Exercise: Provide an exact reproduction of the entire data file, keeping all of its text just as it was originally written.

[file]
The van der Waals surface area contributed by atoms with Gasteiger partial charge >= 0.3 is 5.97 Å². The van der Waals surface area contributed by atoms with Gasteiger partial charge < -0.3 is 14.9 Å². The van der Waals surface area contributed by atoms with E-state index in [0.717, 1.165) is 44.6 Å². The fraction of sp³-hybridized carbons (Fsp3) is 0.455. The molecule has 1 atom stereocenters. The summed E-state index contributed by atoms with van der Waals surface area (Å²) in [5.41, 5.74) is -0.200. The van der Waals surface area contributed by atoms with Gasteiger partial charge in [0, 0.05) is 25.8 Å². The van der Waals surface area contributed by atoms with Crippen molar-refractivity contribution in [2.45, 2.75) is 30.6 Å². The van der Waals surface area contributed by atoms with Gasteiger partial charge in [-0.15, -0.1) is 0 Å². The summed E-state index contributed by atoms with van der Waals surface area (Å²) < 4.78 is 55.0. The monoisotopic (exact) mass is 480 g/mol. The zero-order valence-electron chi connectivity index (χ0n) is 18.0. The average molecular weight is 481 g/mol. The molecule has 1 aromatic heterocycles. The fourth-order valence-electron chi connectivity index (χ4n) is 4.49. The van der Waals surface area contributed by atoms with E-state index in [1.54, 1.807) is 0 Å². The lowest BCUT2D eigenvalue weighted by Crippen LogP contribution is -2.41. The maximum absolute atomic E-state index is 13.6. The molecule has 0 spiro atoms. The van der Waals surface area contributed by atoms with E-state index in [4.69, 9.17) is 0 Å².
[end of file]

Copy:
The van der Waals surface area contributed by atoms with Gasteiger partial charge >= 0.3 is 5.97 Å². The van der Waals surface area contributed by atoms with Gasteiger partial charge < -0.3 is 14.9 Å². The van der Waals surface area contributed by atoms with E-state index in [0.717, 1.165) is 44.6 Å². The fraction of sp³-hybridized carbons (Fsp3) is 0.455. The molecule has 1 atom stereocenters. The summed E-state index contributed by atoms with van der Waals surface area (Å²) in [5.41, 5.74) is -0.200. The van der Waals surface area contributed by atoms with Gasteiger partial charge in [0, 0.05) is 25.8 Å². The van der Waals surface area contributed by atoms with Crippen molar-refractivity contribution in [2.45, 2.75) is 30.6 Å². The van der Waals surface area contributed by atoms with Gasteiger partial charge in [-0.15, -0.1) is 0 Å². The summed E-state index contributed by atoms with van der Waals surface area (Å²) < 4.78 is 55.0. The monoisotopic (exact) mass is 480 g/mol. The zero-order valence-electron chi connectivity index (χ0n) is 18.0. The average molecular weight is 481 g/mol. The molecule has 1 aromatic heterocycles. The fourth-order valence-electron chi connectivity index (χ4n) is 4.49. The van der Waals surface area contributed by atoms with E-state index in [1.54, 1.807) is 0 Å². The lowest BCUT2D eigenvalue weighted by Crippen LogP contribution is -2.41. The maximum absolute atomic E-state index is 13.6. The molecule has 0 spiro atoms. The van der Waals surface area contributed by atoms with E-state index in [4.69, 9.17) is 0 Å².